3. Drink Apple Cider Vinegar
The more sugar you eat, the more you crave it. Organic, raw, unfiltered apple cider vinegar (with the mother) regulates blood sugar.
Take a tablespoon mixed with a cup of water with meals that include carbohydrates to help your body metabolize the sugars at a steady rate, rather than spiking.
You can also add the vinegar (unheated) as a salad or vegetable dressing. It also trains for taste buds to enjoy more complex flavors.
4. Be a Sugar Detective
Processed foods mix in various forms of sugar that you may not recognize as such. Things like “rice syrup”, “dextrose” or “corn syrup” are synonyms for sugar you might not recognize. You can find a list of common added sugars here.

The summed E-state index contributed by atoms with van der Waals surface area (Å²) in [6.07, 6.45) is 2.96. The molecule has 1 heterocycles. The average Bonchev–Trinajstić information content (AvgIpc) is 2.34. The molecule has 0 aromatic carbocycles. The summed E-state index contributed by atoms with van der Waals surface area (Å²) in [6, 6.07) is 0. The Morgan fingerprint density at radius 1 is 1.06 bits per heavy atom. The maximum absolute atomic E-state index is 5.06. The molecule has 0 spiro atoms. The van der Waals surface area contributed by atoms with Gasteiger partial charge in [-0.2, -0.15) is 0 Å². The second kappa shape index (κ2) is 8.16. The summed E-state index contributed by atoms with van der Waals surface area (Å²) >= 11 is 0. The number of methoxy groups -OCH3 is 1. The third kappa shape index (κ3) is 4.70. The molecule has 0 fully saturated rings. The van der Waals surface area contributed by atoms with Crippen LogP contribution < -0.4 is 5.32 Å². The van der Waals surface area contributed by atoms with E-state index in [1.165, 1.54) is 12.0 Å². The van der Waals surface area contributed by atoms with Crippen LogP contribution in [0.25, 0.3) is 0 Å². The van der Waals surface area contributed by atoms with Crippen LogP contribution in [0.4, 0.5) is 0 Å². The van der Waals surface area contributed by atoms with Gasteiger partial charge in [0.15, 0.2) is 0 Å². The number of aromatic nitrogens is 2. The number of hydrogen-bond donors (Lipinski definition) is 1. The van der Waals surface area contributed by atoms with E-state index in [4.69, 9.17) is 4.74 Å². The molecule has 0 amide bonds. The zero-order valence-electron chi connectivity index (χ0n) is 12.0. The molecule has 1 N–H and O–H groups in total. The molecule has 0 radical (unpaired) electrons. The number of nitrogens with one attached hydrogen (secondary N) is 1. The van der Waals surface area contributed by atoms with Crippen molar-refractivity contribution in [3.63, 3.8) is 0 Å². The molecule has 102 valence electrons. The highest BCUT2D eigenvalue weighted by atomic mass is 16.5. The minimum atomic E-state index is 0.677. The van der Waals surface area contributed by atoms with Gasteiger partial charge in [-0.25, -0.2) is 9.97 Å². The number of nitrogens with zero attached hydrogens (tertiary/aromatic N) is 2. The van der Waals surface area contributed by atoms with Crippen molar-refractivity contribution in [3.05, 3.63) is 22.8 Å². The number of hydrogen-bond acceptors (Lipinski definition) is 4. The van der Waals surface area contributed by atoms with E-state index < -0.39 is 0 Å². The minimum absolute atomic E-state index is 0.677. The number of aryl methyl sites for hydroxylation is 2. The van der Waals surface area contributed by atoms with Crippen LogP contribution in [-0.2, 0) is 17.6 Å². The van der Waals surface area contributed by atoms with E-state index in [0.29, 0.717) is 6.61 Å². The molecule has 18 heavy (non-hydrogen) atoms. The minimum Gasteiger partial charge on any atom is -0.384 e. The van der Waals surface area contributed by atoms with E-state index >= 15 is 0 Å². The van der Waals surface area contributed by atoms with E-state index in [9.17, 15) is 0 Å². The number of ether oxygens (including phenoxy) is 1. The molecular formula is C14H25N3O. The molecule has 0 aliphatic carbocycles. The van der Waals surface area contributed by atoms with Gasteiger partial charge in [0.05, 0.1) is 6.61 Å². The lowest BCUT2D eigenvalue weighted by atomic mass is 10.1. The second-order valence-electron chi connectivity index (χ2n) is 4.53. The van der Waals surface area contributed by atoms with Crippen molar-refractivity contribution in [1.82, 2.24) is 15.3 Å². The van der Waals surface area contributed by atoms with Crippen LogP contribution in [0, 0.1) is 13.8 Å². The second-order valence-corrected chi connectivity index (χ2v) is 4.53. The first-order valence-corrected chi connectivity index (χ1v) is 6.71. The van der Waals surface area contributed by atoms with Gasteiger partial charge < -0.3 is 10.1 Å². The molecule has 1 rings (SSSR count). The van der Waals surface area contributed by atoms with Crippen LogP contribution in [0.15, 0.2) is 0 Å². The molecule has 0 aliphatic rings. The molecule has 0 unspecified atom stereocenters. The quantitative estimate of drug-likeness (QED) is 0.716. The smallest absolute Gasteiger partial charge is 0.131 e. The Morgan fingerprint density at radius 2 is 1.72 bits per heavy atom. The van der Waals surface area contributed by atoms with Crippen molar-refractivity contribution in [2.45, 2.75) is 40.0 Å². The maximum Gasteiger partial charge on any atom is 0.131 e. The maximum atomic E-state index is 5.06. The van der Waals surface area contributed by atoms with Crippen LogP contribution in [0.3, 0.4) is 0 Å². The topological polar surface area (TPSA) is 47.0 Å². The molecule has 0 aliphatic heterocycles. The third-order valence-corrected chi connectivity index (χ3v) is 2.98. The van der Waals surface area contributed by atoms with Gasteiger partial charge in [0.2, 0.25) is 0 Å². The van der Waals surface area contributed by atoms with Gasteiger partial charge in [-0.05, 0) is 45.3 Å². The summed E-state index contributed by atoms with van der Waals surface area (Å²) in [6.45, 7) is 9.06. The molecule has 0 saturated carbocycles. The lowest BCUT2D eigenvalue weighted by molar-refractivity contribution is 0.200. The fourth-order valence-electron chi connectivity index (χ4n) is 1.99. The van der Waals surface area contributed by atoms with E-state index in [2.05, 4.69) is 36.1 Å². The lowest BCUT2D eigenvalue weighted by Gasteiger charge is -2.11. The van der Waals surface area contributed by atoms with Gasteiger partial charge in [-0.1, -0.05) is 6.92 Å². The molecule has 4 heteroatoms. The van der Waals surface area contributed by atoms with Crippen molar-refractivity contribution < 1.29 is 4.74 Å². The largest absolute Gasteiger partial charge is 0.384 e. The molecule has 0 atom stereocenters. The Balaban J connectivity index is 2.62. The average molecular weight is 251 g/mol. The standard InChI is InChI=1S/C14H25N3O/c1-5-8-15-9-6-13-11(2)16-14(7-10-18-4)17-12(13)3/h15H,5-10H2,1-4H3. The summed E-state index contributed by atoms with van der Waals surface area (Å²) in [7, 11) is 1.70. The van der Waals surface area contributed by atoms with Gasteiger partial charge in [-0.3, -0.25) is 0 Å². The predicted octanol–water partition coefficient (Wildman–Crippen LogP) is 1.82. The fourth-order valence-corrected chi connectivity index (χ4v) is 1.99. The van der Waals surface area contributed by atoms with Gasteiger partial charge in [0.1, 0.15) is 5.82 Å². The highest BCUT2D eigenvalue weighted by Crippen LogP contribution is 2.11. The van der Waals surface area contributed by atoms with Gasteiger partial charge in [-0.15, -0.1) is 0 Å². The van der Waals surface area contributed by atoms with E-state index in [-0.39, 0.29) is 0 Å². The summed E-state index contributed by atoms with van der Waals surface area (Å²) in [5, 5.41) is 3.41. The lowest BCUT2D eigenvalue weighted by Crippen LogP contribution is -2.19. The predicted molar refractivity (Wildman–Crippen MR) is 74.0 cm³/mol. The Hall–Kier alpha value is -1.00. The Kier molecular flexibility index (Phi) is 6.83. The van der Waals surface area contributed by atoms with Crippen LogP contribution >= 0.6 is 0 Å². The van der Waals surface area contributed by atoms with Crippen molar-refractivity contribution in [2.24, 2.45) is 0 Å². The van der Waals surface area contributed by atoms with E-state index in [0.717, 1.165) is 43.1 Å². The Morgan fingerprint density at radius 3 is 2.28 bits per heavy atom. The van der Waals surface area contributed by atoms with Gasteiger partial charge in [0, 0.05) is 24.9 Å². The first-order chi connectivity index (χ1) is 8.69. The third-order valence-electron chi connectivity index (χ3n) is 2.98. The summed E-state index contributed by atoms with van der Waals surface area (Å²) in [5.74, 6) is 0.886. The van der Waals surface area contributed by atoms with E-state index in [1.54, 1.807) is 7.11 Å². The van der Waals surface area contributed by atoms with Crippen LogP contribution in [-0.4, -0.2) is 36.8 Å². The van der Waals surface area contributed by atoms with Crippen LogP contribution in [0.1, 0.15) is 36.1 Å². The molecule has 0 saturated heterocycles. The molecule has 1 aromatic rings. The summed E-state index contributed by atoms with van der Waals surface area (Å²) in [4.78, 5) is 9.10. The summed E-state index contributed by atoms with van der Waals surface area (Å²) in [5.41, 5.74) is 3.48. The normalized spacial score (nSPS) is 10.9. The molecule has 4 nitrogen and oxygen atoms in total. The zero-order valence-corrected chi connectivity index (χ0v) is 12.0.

A simple rule of thumb when you’re reading a food label: if it ends in “ose” (like fructose and dextrose) or “syrup” (like brown rice syrup or corn syrup), it’s added sugar.
5. Avoid Sugar Substitutes
If you’re craving something sweet and replace club soda for a cola or substitute a peach for a cookie, it won’t satisfy your craving because it doesn’t taste the same or have the same mouthfeel.
First, determine if you’re really hungry or if you just want to taste something sweet. If you’re hungry, eat something healthy that will fill you up.
If it’s a craving, substitute a sweet herbal tea (e.g., licorice root, chamomile, hibiscus) for a piece of candy. You can also try eating a handful of grapes, pomegranate seeds or berries. Try something new for the novelty, as it can provide the psychological reward even if it’s not sweet.
6. Eat Almond Butter
Almond butter helps to maintain steady blood sugar levels, which can stave off sugar cravings. It’s a good source of healthy fat and protein that will slow the process of breaking down sugar and make your energy last longer. Almond butter on a banana (pure almonds, with no added sugar or oil) will satisfy the cravings and keep blood sugar from spiking.